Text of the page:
By Besha Rodell
By Patrick Range McDonald
By Michael Goldstein
By Dennis Romero
By Sarah Fenske
By Matthew Mullins
By Patrick Range McDonald
By LA Weekly
At other times, though, the film seems very conventional and commercial in its cutting — we're suddenly a long way from the experimental horizons of Kaye's early work. Kaye says that the more he re-edited under AFI pressure, the more he tried to please the institute with a mainstream product. Perhaps it's no accident that in Treasure, Kaye seems most at home in Utah's wide-open, arid spaces, whose silences speak for themselves. The very fact that Treasure looks like a "real movie" from 1970 suggests that Kaye, had he succeeded with his film, would've stood at an artistic crossroads: Remain true to the insular and narcissist temperament of Georg and Brandy, or embrace Hollywood? As it turned out, he would never have to face such a decision.
In Pursuit of Treasure would be AFI's first and last attempt to produce its own full-length feature films. Today, besides showering established movie personalities with awards, the institute is primarily known as a curatorial center and as the custodian of a number of copyrighted "best ever" lists. (AFI's 100 Years ... 100 Movies, AFI's 100 Years ... 100 Movie Quotes, AFI's 100 Years ... 100 Stars, etc.)
"Stanton played no small role in the downfall of the AFI," Schrader says today. "All of its resources and hopes had gone into his film."
French sees the consequences of Kaye's failure differently: "I believe it destroyed his life as a filmmaker."
After his AFI nightmare, Kaye bounced between Venice and the Bay Area, where Tom Luddy got him a dishwasher job at Alice Waters' Berkeley restaurant, Chez Panisse. Eventually Kaye returned to film, joining San Francisco's guerrilla documentary collective group TVTV, then he was hired as a writer for Coppola's Zoetrope. In 1980 he wrote and directed a full-length film for PBS's Visions series called He Wants Her Back. The story concerns an idealistic architect who has to deal with a neurotic girlfriend and the spineless administrator of a new architectural institute who buckles under political and financial pressures, betraying the young master builder.
He Wants Her Back received good notices, although critics and viewers alike probably didn't know that the made-for-TV movie was Kaye's cinema a clef that was both a sequel to Brandy in the Wilderness and a savage excoriation of the AFI and George Stevens Jr. A better title might have been He Wants Payback, as Kaye's architect alter ego in the story lands a prestigious assignment to build a monument to the American Indian on the Capitol Mall, only to have the project sabotaged by forces beyond his control. The film is no veiled indictment of AFI, but a naked assault on the institute and its head: The actor playing the director of the "American Architectural Institute" is a dead ringer for George Stevens Jr. circa 1970.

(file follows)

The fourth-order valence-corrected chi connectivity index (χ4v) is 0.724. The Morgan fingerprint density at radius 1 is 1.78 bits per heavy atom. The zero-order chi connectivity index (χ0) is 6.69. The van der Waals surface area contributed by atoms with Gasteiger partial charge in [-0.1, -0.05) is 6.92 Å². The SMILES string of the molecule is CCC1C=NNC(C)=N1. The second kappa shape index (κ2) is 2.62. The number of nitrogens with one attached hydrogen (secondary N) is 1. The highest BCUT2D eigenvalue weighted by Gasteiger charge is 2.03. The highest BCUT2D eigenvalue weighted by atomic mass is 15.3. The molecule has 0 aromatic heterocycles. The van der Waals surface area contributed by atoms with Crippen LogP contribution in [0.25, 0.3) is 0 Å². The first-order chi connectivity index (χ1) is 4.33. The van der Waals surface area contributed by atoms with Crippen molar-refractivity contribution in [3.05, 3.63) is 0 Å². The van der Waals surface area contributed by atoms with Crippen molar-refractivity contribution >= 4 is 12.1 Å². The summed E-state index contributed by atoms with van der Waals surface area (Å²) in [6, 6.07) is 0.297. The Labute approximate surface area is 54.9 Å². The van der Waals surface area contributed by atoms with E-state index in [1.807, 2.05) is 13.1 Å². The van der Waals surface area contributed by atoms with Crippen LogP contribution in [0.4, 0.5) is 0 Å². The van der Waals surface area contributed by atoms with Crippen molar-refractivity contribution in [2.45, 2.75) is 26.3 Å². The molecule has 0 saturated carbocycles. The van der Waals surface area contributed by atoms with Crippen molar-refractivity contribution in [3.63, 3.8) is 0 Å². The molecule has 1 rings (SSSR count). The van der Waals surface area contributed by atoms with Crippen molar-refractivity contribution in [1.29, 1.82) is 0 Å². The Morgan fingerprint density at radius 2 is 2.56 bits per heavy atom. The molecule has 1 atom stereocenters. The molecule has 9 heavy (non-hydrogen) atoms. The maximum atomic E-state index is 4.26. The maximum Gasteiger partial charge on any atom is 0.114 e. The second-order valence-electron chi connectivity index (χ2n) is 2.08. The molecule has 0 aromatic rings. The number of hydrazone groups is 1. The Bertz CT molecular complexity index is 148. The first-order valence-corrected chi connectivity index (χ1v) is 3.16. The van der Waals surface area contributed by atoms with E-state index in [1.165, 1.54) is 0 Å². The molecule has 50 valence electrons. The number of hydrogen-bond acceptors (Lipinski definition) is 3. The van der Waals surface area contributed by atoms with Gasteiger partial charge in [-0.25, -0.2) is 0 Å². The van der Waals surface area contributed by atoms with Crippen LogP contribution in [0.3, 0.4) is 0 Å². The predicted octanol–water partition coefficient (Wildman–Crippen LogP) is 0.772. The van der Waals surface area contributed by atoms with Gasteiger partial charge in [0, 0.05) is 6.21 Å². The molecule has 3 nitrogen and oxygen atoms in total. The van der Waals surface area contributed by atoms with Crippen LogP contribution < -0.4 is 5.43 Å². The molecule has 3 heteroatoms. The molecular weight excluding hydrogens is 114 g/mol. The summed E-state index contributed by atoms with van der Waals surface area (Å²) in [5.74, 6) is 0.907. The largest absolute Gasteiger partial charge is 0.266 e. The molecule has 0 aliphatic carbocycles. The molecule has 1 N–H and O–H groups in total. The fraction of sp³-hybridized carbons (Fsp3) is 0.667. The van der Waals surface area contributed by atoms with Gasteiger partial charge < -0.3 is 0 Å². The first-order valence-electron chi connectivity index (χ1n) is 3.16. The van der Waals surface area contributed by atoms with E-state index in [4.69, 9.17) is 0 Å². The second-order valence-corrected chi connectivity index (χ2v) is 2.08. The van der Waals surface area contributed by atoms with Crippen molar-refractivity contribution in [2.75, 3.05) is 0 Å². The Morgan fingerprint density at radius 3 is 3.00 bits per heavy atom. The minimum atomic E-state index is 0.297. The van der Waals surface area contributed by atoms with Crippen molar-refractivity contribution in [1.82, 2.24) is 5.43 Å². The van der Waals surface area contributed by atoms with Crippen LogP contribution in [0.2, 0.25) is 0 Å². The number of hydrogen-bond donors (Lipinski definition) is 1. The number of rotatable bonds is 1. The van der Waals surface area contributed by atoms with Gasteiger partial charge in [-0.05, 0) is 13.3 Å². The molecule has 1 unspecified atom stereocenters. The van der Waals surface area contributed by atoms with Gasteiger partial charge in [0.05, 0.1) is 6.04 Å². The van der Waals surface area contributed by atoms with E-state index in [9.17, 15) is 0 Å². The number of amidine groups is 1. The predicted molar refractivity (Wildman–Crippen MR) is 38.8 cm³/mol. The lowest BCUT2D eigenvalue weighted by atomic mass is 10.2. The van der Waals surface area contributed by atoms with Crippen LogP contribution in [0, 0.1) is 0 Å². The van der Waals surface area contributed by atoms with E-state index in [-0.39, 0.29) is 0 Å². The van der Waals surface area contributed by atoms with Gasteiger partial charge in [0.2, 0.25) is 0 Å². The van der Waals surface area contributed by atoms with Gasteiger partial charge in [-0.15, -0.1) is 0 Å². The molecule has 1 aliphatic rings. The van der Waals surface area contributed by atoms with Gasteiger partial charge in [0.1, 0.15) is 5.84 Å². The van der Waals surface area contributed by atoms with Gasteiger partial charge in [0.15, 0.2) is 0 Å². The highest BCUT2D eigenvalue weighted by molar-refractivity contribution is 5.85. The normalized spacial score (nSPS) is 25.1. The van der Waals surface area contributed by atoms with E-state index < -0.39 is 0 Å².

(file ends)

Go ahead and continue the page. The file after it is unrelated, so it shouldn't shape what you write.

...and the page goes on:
Yet even as he made tentative forays back into filmmaking, Kaye returned to an earlier love, science, and began collaborating with research partners to patent time-temperature-recording devices. Today he owns or co-owns five patents dating back to the '70s.
"I was working in a small lab on 17th Street in Santa Monica," Kaye says, "right next to where Judy Chicago had her place."
Kaye joined Quarterdeck shortly after it had been founded by Terry Myers and Gary Pope in 1981. He entered as a "marketing guy" and immediately found his calling. Marketing, after all, is just a Madison Avenue word for hustling, and Kaye had lost none of his touch for that fine art.
"It's all about making yourself heard in a sea of noise," he says, noting that at one RFID trade show he raised $6.5 million in four days for Quarterdeck. Kaye would become Quarterdeck's president and marry CEO Myers, whom he had known for years. Within a decade, the couple left the software business to become pioneers on the RFID frontier.
There is some poetic irony in the possibility that Kaye will ultimately be validated by the work he and Myers have poured into a technology that is being attacked by some as an Orwellian threat to personal freedom. Kaye did, after all, begin his peripatetic career in the rebellious 1960s, and his films reflect that ethos, Treasure a milestone among them.
Kaye tells me that when Infratab really breaks out, he hopes to help finance young directors. Behind his declaration, though, he sounds like a man eager to make movies himself.
"The wild dream of being a filmmaker has never left him," says French.
If Orson Welles had the misfortune of making movies before Hollywood could appreciate his vision, Kaye's curse was to have been hailed as the next Orson Welles before he'd left film school. Yet, as Kaye says, in the dark a lot of things happen, and during his years of obscurity he wandered onto the frontier of a new technology.
"It's a tragedy I didn't stay in filmmaking," Kaye says. "The history of film is the history of invention. Preston Sturges' films are filled with inventors — Sturges invented a lipstick that didn't smear. Howard Hughes invented the wired bra for The Outlaw."
His most successful creation won't be time-temperature RFID tags, however, but the reinvention of Stanton Kaye.
I ask him if In Pursuit of Treasure would remain an unfinished curio if Infratab were to hit the RFID jackpot.
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